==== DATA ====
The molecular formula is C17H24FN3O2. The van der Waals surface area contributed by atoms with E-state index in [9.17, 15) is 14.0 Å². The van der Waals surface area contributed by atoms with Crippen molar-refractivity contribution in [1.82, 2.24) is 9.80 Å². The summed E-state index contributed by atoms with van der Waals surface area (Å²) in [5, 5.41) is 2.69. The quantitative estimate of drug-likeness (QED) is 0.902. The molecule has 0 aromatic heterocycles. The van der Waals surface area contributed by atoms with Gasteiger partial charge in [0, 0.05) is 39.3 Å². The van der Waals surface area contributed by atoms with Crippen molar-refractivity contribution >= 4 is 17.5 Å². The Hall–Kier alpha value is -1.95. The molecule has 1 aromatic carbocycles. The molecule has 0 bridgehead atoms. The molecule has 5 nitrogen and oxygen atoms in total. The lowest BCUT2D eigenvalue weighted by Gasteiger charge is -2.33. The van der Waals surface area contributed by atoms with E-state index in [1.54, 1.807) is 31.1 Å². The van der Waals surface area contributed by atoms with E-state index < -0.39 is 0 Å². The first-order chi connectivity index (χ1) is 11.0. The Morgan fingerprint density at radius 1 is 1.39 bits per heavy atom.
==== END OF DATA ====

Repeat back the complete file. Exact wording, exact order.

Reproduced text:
The molecular formula is C17H24FN3O2. The van der Waals surface area contributed by atoms with E-state index in [9.17, 15) is 14.0 Å². The van der Waals surface area contributed by atoms with Crippen molar-refractivity contribution in [1.82, 2.24) is 9.80 Å². The summed E-state index contributed by atoms with van der Waals surface area (Å²) in [5, 5.41) is 2.69. The quantitative estimate of drug-likeness (QED) is 0.902. The molecule has 0 aromatic heterocycles. The van der Waals surface area contributed by atoms with Gasteiger partial charge in [0, 0.05) is 39.3 Å². The van der Waals surface area contributed by atoms with Crippen molar-refractivity contribution >= 4 is 17.5 Å². The Hall–Kier alpha value is -1.95. The molecule has 1 aromatic carbocycles. The molecule has 0 bridgehead atoms. The molecule has 5 nitrogen and oxygen atoms in total. The lowest BCUT2D eigenvalue weighted by Gasteiger charge is -2.33. The van der Waals surface area contributed by atoms with E-state index in [1.54, 1.807) is 31.1 Å². The van der Waals surface area contributed by atoms with E-state index < -0.39 is 0 Å². The first-order chi connectivity index (χ1) is 11.0. The Morgan fingerprint density at radius 1 is 1.39 bits per heavy atom.